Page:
Unfortunately, failure to accurately detect some of the climatic changes in various areas of the world hinders the ability to predict the rate at which some animals will become extinct. Moreover, the surveys conducted on the numbers of the species have not been reliable; the direct accounting methods that utilize subjective correlation factors are used to conduct these surveys. According to Hooper (1), it means that the Chinese government may not be able to introduce relevant policies to protect the porpoises due to a lack of accurate data.
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Past Conservation Attempts
Over the years, various proposals have been put forwards to enable the Chinese government in collaboration with the international environmental bodies to save the Yangtze finless porpoises. First of all, the environmentalists proposed developing a conservation program that incorporates the local community (Tang 42). It would not only save the porpoises but would also offer the community good environment. Furthermore, upgrading the animals to class one species has been regarded highly important since it will prompt the authorities to spend more funds for the porpoise preservation initiatives. Such proposals have not been accepted by the Chinese government yet. The regulations on the matter have not been strict enough as well allowing the community and individuals who breach the already established laws to avoid punishment for their crimes (Tang 43). At this point, it is clear that developing an appropriate policy is crucial.
The 1997 workshop in Hong Kong dedicated to developing a conservation action plan for the Yangtze finless porpoise proposed three measures (Hooper 1). The first one involved in-situ conservation with the natural refuges established on the river. The second measure was an ex-situ conservation utilizing semi-natural reserves to create protected breeding colonies. The third one was connected to intensifying the studies on breeding and creating captive colonies. The three measures had been proposed as regards conservation of the baiji in the Yangtze River. In the same year, another meeting was held at Bangladesh by the Asian River Dolphin Committee (Liu 1473).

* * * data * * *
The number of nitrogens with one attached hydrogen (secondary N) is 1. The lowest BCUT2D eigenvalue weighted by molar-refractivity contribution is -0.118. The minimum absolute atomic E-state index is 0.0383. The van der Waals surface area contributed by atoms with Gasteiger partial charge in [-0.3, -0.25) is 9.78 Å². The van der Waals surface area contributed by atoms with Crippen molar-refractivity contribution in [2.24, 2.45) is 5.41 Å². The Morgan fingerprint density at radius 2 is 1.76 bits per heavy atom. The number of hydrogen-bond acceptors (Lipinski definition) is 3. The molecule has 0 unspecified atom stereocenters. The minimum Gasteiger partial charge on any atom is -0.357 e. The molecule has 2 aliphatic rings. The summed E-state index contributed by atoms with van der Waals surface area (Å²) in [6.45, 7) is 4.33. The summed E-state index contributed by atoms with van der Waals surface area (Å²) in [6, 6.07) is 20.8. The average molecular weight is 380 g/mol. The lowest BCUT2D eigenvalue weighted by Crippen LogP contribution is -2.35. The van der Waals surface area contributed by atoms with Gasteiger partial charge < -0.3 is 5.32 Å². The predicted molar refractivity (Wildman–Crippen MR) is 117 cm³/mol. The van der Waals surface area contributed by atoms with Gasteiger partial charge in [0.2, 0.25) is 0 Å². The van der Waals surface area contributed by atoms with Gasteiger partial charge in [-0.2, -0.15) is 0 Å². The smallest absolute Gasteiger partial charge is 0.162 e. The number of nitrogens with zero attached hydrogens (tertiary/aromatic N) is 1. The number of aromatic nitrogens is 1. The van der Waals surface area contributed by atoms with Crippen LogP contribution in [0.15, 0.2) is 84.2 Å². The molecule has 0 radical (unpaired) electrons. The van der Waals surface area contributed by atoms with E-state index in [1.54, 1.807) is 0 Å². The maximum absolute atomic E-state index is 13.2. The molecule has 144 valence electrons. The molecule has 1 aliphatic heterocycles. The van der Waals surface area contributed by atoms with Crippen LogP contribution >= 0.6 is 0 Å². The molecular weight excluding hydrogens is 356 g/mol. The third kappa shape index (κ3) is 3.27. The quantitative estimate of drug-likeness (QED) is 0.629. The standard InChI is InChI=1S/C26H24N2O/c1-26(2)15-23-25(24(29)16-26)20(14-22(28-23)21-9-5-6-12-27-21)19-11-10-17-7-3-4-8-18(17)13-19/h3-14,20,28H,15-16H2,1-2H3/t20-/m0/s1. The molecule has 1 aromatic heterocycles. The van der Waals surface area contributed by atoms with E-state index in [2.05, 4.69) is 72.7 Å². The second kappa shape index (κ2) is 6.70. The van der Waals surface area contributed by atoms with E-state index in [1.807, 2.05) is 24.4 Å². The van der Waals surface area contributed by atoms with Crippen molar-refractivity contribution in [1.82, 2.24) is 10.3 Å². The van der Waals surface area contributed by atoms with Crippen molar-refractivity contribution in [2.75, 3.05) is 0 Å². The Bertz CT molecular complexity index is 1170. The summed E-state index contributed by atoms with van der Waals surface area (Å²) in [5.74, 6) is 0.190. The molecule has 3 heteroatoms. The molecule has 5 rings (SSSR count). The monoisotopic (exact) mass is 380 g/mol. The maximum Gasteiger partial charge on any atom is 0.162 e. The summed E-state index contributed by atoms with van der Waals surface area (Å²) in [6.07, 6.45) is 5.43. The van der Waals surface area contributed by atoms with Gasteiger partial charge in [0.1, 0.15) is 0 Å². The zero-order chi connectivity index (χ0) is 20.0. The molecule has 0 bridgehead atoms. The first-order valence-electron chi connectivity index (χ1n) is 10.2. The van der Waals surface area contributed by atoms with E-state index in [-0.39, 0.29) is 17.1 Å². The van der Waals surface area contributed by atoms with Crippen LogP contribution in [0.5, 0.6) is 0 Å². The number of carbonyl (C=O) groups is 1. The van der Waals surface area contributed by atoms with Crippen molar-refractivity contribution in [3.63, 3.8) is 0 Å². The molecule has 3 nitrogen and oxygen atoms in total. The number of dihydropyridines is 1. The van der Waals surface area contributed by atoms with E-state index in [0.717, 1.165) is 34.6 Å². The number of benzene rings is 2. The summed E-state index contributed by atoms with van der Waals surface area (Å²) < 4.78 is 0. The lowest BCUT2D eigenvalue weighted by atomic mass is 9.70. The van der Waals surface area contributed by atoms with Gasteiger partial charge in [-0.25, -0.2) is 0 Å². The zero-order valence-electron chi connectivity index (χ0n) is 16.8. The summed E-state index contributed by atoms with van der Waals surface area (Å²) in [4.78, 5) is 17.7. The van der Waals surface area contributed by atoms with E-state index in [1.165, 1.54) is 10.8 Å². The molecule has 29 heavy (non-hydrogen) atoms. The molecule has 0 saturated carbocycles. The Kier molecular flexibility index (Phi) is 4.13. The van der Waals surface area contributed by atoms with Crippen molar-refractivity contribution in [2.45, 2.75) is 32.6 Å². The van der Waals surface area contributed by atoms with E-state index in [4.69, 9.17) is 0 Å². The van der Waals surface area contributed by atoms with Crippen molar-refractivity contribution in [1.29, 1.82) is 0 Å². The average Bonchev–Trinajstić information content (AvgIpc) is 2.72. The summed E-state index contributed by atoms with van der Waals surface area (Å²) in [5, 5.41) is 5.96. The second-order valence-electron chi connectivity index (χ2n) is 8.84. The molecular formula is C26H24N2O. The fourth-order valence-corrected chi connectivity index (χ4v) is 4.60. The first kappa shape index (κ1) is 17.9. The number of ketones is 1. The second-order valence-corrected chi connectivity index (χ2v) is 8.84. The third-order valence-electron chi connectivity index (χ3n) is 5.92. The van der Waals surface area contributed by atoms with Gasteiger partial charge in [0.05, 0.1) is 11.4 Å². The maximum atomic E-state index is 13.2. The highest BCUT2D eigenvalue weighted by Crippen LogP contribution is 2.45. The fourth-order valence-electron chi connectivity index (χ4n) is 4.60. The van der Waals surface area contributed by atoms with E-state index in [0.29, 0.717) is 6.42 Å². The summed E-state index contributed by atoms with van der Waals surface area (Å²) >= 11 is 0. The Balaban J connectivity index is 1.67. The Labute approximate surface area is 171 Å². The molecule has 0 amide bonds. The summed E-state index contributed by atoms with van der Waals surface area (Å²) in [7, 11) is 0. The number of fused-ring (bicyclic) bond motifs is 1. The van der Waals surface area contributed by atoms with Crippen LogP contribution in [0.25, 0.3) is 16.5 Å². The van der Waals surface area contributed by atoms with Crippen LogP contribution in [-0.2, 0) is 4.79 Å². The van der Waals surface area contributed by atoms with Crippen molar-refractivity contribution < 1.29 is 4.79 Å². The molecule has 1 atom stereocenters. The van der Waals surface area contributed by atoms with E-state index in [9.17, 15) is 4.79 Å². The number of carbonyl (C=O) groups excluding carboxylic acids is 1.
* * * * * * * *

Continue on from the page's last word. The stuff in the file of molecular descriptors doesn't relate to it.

It recommended another three measures. The first one proposed to establish a breeding population of the porpoise in a semi-natural reserve. The second one was concerned with establishing reserves near Poyang and Dongting lakes. The third measure presupposed that a captive breeding program would be ideal for the finless porpoises. After the meeting, the Chinese government approved a conservation action plan for cetaceans in the Yangtze River. The need to protect finless porpoises was emphasized there. The government and scientists have demanded the action plan ever since. However, Mei et al. (117) indicate that there has been an array of challenges in the process explaining why the finless porpoises are becoming extinct.